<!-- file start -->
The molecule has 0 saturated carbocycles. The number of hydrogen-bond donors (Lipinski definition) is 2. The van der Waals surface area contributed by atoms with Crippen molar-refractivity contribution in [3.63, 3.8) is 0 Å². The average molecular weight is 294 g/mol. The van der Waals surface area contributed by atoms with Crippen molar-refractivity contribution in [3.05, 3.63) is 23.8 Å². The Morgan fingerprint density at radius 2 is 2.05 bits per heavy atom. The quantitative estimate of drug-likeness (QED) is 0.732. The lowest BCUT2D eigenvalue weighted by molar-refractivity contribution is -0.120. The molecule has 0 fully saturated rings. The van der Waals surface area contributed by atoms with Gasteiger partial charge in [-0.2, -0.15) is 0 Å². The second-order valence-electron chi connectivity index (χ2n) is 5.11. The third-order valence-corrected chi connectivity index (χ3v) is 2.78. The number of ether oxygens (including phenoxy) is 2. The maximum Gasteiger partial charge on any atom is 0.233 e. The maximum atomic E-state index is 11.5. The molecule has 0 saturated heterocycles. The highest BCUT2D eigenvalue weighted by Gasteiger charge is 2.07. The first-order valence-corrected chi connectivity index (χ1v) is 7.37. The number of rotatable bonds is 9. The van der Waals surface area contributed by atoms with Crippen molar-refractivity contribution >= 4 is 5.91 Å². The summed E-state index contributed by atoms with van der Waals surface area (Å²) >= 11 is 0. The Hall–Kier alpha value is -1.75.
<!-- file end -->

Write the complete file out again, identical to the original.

The molecule has 0 saturated carbocycles. The number of hydrogen-bond donors (Lipinski definition) is 2. The van der Waals surface area contributed by atoms with Crippen molar-refractivity contribution in [3.63, 3.8) is 0 Å². The average molecular weight is 294 g/mol. The van der Waals surface area contributed by atoms with Crippen molar-refractivity contribution in [3.05, 3.63) is 23.8 Å². The Morgan fingerprint density at radius 2 is 2.05 bits per heavy atom. The quantitative estimate of drug-likeness (QED) is 0.732. The lowest BCUT2D eigenvalue weighted by molar-refractivity contribution is -0.120. The molecule has 0 fully saturated rings. The van der Waals surface area contributed by atoms with Gasteiger partial charge in [-0.2, -0.15) is 0 Å². The second-order valence-electron chi connectivity index (χ2n) is 5.11. The third-order valence-corrected chi connectivity index (χ3v) is 2.78. The number of ether oxygens (including phenoxy) is 2. The maximum Gasteiger partial charge on any atom is 0.233 e. The maximum atomic E-state index is 11.5. The molecule has 0 saturated heterocycles. The highest BCUT2D eigenvalue weighted by Gasteiger charge is 2.07. The first-order valence-corrected chi connectivity index (χ1v) is 7.37. The number of rotatable bonds is 9. The van der Waals surface area contributed by atoms with Crippen molar-refractivity contribution >= 4 is 5.91 Å². The summed E-state index contributed by atoms with van der Waals surface area (Å²) >= 11 is 0. The Hall–Kier alpha value is -1.75.